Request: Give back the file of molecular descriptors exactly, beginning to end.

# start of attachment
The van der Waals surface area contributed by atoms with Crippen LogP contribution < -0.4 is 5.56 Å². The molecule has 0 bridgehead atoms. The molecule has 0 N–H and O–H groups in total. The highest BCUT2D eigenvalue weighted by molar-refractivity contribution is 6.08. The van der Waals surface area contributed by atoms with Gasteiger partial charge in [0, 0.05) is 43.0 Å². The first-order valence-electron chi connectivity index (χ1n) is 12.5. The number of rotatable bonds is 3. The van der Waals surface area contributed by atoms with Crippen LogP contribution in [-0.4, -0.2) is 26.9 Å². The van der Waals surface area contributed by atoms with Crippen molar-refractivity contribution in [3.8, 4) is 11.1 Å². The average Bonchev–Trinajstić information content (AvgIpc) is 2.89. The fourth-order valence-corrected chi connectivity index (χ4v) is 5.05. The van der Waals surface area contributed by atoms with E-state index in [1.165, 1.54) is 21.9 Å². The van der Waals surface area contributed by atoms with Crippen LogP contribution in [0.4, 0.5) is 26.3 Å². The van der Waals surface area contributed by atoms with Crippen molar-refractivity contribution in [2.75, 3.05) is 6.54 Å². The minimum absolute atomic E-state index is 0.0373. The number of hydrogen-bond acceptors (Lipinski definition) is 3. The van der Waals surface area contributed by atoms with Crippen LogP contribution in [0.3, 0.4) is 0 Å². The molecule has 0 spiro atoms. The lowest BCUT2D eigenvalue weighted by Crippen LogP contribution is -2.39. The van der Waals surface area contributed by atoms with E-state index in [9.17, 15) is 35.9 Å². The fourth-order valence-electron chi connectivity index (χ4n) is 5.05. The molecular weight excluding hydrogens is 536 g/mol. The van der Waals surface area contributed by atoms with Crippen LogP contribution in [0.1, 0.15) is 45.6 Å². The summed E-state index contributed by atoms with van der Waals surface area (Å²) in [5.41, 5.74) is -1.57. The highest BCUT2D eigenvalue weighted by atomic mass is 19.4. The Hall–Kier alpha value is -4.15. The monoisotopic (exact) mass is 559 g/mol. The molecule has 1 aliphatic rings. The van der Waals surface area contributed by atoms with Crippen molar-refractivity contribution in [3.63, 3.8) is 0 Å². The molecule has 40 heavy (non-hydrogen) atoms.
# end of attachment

The van der Waals surface area contributed by atoms with Crippen LogP contribution < -0.4 is 5.56 Å². The molecule has 0 bridgehead atoms. The molecule has 0 N–H and O–H groups in total. The highest BCUT2D eigenvalue weighted by molar-refractivity contribution is 6.08. The van der Waals surface area contributed by atoms with Gasteiger partial charge in [0, 0.05) is 43.0 Å². The first-order valence-electron chi connectivity index (χ1n) is 12.5. The number of rotatable bonds is 3. The van der Waals surface area contributed by atoms with Crippen LogP contribution in [-0.4, -0.2) is 26.9 Å². The van der Waals surface area contributed by atoms with Crippen molar-refractivity contribution in [3.8, 4) is 11.1 Å². The average Bonchev–Trinajstić information content (AvgIpc) is 2.89. The fourth-order valence-corrected chi connectivity index (χ4v) is 5.05. The van der Waals surface area contributed by atoms with E-state index in [1.165, 1.54) is 21.9 Å². The van der Waals surface area contributed by atoms with Crippen LogP contribution in [0.4, 0.5) is 26.3 Å². The van der Waals surface area contributed by atoms with Crippen molar-refractivity contribution in [2.75, 3.05) is 6.54 Å². The minimum absolute atomic E-state index is 0.0373. The number of hydrogen-bond acceptors (Lipinski definition) is 3. The van der Waals surface area contributed by atoms with Crippen LogP contribution in [0.3, 0.4) is 0 Å². The molecule has 0 spiro atoms. The lowest BCUT2D eigenvalue weighted by Crippen LogP contribution is -2.39. The van der Waals surface area contributed by atoms with E-state index in [9.17, 15) is 35.9 Å². The fourth-order valence-electron chi connectivity index (χ4n) is 5.05. The molecular weight excluding hydrogens is 536 g/mol. The van der Waals surface area contributed by atoms with Crippen LogP contribution in [0.1, 0.15) is 45.6 Å². The summed E-state index contributed by atoms with van der Waals surface area (Å²) in [5.41, 5.74) is -1.57. The highest BCUT2D eigenvalue weighted by atomic mass is 19.4. The Hall–Kier alpha value is -4.15. The monoisotopic (exact) mass is 559 g/mol. The molecule has 1 aliphatic rings. The van der Waals surface area contributed by atoms with Crippen molar-refractivity contribution in [3.63, 3.8) is 0 Å². The molecule has 40 heavy (non-hydrogen) atoms.